Red dye on clothes is never a good look. And while you might think that the horrid stains will stay there forever, you’d be wrong. There are multiple ways you can get rid of red dye marks from your clothes.
Follow the steps below to get rid of the red dye that’s bothering your laundry!
Tips When Removing Red Dye Stains from Clothes
Here are a few points to keep in mind when treating red dye stains on laundry:
- Read your item(s) of clothing’s care tag before you treat it. On the tag you’ll find specific washing and drying instructions that you need to stick to.
- Act fast! If you treat the stain quickly you should be able to remove it with ease and entirely. Leaving dye stains to sit and stew makes them harder to remove.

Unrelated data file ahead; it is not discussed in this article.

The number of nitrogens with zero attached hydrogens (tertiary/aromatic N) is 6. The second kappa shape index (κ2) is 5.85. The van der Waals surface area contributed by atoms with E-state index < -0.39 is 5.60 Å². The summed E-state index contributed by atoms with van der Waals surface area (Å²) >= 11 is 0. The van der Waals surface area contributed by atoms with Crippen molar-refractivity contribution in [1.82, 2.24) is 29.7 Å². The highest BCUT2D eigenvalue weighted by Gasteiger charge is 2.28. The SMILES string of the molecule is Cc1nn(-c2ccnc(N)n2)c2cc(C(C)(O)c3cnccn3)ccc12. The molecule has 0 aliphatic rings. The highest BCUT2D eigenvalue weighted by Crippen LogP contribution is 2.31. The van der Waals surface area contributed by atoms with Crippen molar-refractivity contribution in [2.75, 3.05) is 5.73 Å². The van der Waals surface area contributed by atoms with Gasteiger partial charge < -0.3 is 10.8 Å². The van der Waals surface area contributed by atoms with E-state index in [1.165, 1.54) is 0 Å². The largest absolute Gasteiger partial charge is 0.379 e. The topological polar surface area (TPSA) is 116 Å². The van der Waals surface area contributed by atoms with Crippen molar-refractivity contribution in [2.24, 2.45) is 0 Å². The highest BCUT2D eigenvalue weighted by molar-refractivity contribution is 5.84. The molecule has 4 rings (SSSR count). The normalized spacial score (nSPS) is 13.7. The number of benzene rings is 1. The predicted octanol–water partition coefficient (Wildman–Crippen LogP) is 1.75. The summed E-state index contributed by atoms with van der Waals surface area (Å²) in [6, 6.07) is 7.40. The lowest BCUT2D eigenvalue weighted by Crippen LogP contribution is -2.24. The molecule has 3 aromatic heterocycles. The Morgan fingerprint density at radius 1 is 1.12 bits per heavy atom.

- Test your chosen treatment out before you use it. Find a discreet section of clothing, like the seam, and do a quick test with your cleaning solution. A test like this will tell you if the product will clean up the stain, or will cause more damage to your garment.
- If a red sock is to blame for your mini catastrophe, make sure you remove the sock as soon as possible from the washing machine. This’ll make sure it doesn’t affect any other items in the meantime.
- Wear gloves when treating dye-stained clothes.
- Don’t dry your item(s) of clothing until you’ve removed the red dye. The heat from a tumble dryer will set the stain even more so. In turn, it’ll be harder to remove.